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Electoral Act challenger satisfied with result

The man who brought his case against the Electoral Act 2019, Tuala Iosefo Ponifasio, said he is content with how the matter was brought to a close this week.

On Monday, Supreme Court Justice Tafaoimalo Leilani Tuala-Warren announced that Tuala and Papalii Panoa Tavita will withdraw their applications, and that the Government will redraft relevant portions of the Act.

The Government has around a month to make the changes, which are outlined in a confidential document, before the nomination period for the election begins on October 12. 

Speaking to the Samoa Observer on Tuesday, Tuala said he is pleased the court proceedings “triggered” the redrafting. 

“I am satisfied with the outcome and glad the inconsistencies of laws can be rectified when Parliament sits again,” he said.

“It is unfortunate that it had to come to court in order for us to point out these inconsistencies. It is now up to Parliament to make the necessary amendments and pass these changes into law.”

In their applications, Tuala and Papalii alleged that two key sections of the Electoral Act 2019 (section 8(2) and 156(c)) are discriminatory, unconstitutional and favour the ruling party over intending candidates.

The Government initially opted to try and have the petition dismissed by the courts but the day before their motion was scheduled to be heard, the Attorney General filed a new notice of opposition and a hearing was scheduled.

That hearing lasted around days and concluded on Monday afternoon with both parties agreeing for the applications to be withdrawn and the Act redrafted with amendments contained in a confidential memorandum, to be made public when tabled in Parliament.

During the hearing, Electoral Commissioner Faimalomatumua Mathew Lemisio admitted the Act was already being redrafted to ensure the legal language more accurately reflected the intentions behind the law, which he argues were not discriminatory.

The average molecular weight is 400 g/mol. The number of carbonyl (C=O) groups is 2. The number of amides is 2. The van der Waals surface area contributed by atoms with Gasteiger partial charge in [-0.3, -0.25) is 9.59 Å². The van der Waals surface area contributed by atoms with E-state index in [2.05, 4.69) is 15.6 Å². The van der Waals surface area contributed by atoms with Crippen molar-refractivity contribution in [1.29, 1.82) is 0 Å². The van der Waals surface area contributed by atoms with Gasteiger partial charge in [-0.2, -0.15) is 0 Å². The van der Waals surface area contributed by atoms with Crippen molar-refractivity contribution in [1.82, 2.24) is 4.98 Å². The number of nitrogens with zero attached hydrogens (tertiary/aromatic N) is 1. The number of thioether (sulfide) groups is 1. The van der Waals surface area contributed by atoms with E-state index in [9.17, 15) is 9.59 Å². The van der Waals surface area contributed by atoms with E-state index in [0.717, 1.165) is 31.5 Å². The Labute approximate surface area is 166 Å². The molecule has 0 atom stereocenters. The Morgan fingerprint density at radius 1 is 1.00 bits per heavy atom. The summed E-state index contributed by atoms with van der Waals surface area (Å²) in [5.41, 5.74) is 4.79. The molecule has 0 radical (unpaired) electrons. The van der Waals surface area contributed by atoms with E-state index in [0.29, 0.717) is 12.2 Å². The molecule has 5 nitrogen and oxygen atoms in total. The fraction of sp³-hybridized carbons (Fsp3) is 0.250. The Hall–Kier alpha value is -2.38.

His admission prompted Justice Tafaoimalo to pause on the hearing and move the discussions behind closed doors, resulting in submissions from both parties never being aired in court.

Tuala said he believes it was the court case that prompted the Commissioner to consider redrafting the law. 

In an interview with the Samoa Observer, Faimalo said the law needs to be tested and for lawmakers to be able to respond to how the law is understood and practiced in context.

He said he welcomed the opportunity to amend parts that were not being understood to mean what he intended for them to mean.

But Tuala disagrees.

“Problematic legislation is usually a result of not having solid and well informed policies in place and as the evidence suggests during the hearing this is what we think caused the problem.

“Implementation of the law will have its own issues but a better understanding of policies and their development will lead to a better understanding and smooth implementation of the laws.”

Faimalo maintains his office had a clear rationale for the provision of the Electoral Act that gave certain sitting Members of Parliament an exemption from fulfilling three years of monotaga (service) in order to stand for election.

He said the office intended for the exemption to protect only the representatives of the soon to be dissolved Urban Seats, not a blanket exemption which has resulted in the provision being called discriminatory.

But during the hearing, when asked to, Faimalo was unable to provide documented policy papers that describe this intention.

“Good policies will set out the reasons things are to be done in a certain way and why,” Tuala said.

“This was a difficult part of the case when we put the question of policy to the respondents and for them to provide documentation to show what went into these policy considerations.”

But having seen the contents of the memorandum containing the relevant amendments to the Electoral Act, Tuala said he believes they are fair.

“The court played a very important role in exploring the issues advanced by the lawyers during the hearing,” he said.

“The case went into discussions of amending the law therefore my lawyer did not get the chance to make her submissions to the court to fully flesh out our arguments on the inconsistencies of the Electoral legislation with the constitution. However, our position was clear during the evidence.”

 



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